The number of outlets was a fair measure of its growth because even till 2013 Faasos was run as a QSR chain. In the early years, the food would be prepared at the front-end kitchens, but as the company grew, the supply chain had to be simplified. The first three cities in which Faasos then operated all got a central kitchen which would supply food to the outlets. But Barman concedes that although it was expanding, the company was still on shaky ground.
Two significant events took place in late 2011 that began the process of consolidation. First, Faasos received an investment worth $5 million (about Rs 33 crore) from Sequoia Capital in October 2011. Following this, they announced the Faasos Entrepreneur in Residence (FER) programme.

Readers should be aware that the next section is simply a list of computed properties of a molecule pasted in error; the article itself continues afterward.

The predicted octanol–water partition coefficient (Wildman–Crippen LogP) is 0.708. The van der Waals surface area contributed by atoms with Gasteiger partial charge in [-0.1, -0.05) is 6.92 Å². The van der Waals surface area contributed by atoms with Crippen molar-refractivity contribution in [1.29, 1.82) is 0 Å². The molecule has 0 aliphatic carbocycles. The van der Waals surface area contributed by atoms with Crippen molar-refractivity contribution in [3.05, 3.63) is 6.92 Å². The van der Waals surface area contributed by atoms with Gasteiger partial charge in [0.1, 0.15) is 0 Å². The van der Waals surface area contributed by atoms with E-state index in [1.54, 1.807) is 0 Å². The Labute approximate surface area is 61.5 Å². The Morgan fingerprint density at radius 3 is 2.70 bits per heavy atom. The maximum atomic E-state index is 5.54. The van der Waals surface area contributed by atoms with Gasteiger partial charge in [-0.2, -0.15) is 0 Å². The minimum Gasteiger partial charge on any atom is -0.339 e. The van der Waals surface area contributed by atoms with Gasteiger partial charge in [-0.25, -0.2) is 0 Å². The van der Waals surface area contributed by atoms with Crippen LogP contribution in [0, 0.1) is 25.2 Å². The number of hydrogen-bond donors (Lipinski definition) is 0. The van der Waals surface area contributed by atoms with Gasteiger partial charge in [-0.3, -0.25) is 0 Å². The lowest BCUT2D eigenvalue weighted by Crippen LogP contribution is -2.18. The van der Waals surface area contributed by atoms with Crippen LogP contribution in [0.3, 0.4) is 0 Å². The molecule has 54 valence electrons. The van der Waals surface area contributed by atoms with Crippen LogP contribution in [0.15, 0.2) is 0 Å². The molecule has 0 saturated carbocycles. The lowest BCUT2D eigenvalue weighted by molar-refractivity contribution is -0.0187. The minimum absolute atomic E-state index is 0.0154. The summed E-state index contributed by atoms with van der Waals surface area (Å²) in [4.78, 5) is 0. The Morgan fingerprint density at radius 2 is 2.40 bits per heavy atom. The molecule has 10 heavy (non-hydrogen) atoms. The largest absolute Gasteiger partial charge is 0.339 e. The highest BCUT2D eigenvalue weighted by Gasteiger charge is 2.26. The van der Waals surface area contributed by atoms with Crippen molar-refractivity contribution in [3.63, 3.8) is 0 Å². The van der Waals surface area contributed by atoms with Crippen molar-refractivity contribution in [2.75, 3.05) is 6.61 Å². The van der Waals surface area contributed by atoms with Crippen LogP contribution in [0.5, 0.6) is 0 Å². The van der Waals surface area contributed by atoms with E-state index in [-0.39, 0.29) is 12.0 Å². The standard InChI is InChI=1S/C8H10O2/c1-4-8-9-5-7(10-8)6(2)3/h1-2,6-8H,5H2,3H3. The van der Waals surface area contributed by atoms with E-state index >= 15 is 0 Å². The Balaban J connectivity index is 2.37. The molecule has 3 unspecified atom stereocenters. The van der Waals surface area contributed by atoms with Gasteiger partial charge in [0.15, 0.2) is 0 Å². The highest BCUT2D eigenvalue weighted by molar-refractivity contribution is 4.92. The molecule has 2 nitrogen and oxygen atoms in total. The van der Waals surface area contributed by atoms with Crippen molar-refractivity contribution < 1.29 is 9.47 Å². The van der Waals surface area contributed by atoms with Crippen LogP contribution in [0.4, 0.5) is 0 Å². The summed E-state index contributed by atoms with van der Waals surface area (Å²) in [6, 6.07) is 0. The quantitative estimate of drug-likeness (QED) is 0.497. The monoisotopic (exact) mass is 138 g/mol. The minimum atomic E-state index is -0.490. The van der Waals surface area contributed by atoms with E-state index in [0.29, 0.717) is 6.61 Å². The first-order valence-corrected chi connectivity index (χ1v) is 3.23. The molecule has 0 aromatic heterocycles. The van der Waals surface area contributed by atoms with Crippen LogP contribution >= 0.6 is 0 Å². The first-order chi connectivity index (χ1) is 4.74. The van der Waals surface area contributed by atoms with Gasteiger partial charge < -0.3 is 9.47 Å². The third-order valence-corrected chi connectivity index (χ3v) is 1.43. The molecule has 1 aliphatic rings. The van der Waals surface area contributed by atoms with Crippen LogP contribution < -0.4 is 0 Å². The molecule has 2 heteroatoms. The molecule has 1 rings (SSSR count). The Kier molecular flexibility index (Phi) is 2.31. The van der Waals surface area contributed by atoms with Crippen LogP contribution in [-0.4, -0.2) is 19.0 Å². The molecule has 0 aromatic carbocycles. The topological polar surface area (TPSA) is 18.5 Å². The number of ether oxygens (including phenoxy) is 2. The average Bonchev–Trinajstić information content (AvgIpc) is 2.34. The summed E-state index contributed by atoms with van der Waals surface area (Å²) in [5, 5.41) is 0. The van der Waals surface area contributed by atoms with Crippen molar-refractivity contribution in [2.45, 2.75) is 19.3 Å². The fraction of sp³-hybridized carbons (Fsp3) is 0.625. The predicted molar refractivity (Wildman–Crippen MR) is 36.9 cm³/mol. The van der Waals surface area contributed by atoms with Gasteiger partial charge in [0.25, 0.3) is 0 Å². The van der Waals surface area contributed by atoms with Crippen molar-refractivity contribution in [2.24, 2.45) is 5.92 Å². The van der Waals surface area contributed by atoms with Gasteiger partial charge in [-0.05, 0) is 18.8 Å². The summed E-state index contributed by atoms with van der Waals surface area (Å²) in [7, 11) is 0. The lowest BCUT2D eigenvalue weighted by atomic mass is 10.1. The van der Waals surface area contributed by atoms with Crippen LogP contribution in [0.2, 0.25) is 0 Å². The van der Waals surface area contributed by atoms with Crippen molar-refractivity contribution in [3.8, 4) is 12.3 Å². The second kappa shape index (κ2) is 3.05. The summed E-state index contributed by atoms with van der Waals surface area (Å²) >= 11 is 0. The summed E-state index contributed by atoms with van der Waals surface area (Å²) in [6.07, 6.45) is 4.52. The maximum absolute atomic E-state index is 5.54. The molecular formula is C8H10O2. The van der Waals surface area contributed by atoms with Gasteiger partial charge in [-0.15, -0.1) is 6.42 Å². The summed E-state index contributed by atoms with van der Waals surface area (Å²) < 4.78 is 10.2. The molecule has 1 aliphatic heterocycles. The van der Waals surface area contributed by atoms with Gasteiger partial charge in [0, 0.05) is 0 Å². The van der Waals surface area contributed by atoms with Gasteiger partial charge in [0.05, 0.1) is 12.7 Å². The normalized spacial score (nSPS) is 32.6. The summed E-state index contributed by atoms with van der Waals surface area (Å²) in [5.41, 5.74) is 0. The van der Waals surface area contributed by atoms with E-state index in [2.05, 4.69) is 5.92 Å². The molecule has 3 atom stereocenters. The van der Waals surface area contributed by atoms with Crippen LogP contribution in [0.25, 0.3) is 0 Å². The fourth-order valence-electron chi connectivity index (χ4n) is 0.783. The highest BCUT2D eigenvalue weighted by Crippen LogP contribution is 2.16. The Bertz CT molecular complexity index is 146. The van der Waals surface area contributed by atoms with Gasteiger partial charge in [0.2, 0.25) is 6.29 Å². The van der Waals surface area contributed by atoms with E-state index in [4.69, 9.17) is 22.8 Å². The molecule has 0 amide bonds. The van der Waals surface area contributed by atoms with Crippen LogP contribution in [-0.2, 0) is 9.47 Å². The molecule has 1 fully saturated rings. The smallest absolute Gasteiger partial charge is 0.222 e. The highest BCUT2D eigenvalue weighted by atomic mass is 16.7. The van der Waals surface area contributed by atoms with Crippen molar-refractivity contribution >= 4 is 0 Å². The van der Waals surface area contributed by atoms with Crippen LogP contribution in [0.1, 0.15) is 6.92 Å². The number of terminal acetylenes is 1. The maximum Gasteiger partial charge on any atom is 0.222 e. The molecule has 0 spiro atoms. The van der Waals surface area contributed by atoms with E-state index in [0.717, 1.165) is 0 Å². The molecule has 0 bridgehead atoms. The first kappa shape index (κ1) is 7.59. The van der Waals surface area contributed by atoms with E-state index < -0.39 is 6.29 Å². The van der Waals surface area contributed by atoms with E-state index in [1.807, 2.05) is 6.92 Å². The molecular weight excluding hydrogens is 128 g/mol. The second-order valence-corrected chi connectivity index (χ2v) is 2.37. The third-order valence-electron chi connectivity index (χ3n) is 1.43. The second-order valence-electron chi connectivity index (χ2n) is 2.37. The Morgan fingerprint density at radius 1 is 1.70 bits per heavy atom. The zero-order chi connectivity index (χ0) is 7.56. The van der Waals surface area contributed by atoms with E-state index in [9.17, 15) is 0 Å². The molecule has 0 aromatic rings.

“We were basically very lazy,” says Barman. “We wanted to find people who would run it as their own company.” The programme requirements were fairly straightforward. It needed the applicants to be entrepreneurial, not look for instructions and love their customers, he says. “We were looking for younger versions of ourselves,” says Banerjee. Essentially professionals who had graduated from business school not very long ago and had just begun to realise that some of their jobs could be very dull. They received over 400 applications, out of which they chose eight applicants.
Seven of these eight people have continued working with Faasos and have carved out departments of their own. “We all began at the operational level, but we quickly began taking up larger responsibilities,” says Revant Bhate, one of the seven original entrants. Bhate was involved in developing the back-end of the company and now also heads marketing. “Since we were a small company, everyone ended up doing everything,” says Bhate. The roles have become more defined as the company has grown.